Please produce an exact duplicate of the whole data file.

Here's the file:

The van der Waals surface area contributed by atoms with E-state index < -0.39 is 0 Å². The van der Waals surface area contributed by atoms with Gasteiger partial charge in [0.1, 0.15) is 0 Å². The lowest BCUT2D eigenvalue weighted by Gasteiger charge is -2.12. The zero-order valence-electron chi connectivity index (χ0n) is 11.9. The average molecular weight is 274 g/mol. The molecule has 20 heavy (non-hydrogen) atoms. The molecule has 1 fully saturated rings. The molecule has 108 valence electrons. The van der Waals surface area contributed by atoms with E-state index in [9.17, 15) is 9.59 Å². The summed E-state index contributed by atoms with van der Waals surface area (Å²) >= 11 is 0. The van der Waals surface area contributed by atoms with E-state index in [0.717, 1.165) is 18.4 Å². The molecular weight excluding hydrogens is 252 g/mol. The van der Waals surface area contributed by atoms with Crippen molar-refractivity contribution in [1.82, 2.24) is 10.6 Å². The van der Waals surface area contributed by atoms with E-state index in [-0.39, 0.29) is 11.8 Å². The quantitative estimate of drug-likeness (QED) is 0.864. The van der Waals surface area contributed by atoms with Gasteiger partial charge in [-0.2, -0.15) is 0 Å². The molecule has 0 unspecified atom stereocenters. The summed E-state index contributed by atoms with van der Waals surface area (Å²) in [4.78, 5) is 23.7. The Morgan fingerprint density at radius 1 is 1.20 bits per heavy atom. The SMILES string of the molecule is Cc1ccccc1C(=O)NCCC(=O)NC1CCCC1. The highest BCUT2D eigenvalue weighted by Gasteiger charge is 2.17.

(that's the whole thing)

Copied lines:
The van der Waals surface area contributed by atoms with E-state index < -0.39 is 0 Å². The van der Waals surface area contributed by atoms with Gasteiger partial charge in [0.1, 0.15) is 0 Å². The lowest BCUT2D eigenvalue weighted by Gasteiger charge is -2.12. The zero-order valence-electron chi connectivity index (χ0n) is 11.9. The average molecular weight is 274 g/mol. The molecule has 20 heavy (non-hydrogen) atoms. The molecule has 1 fully saturated rings. The molecule has 108 valence electrons. The van der Waals surface area contributed by atoms with E-state index in [9.17, 15) is 9.59 Å². The summed E-state index contributed by atoms with van der Waals surface area (Å²) >= 11 is 0. The van der Waals surface area contributed by atoms with E-state index in [0.717, 1.165) is 18.4 Å². The molecular weight excluding hydrogens is 252 g/mol. The van der Waals surface area contributed by atoms with Crippen molar-refractivity contribution in [1.82, 2.24) is 10.6 Å². The van der Waals surface area contributed by atoms with E-state index in [-0.39, 0.29) is 11.8 Å². The quantitative estimate of drug-likeness (QED) is 0.864. The van der Waals surface area contributed by atoms with Gasteiger partial charge in [-0.2, -0.15) is 0 Å². The molecule has 0 unspecified atom stereocenters. The summed E-state index contributed by atoms with van der Waals surface area (Å²) in [4.78, 5) is 23.7. The Morgan fingerprint density at radius 1 is 1.20 bits per heavy atom. The SMILES string of the molecule is Cc1ccccc1C(=O)NCCC(=O)NC1CCCC1. The highest BCUT2D eigenvalue weighted by Gasteiger charge is 2.17.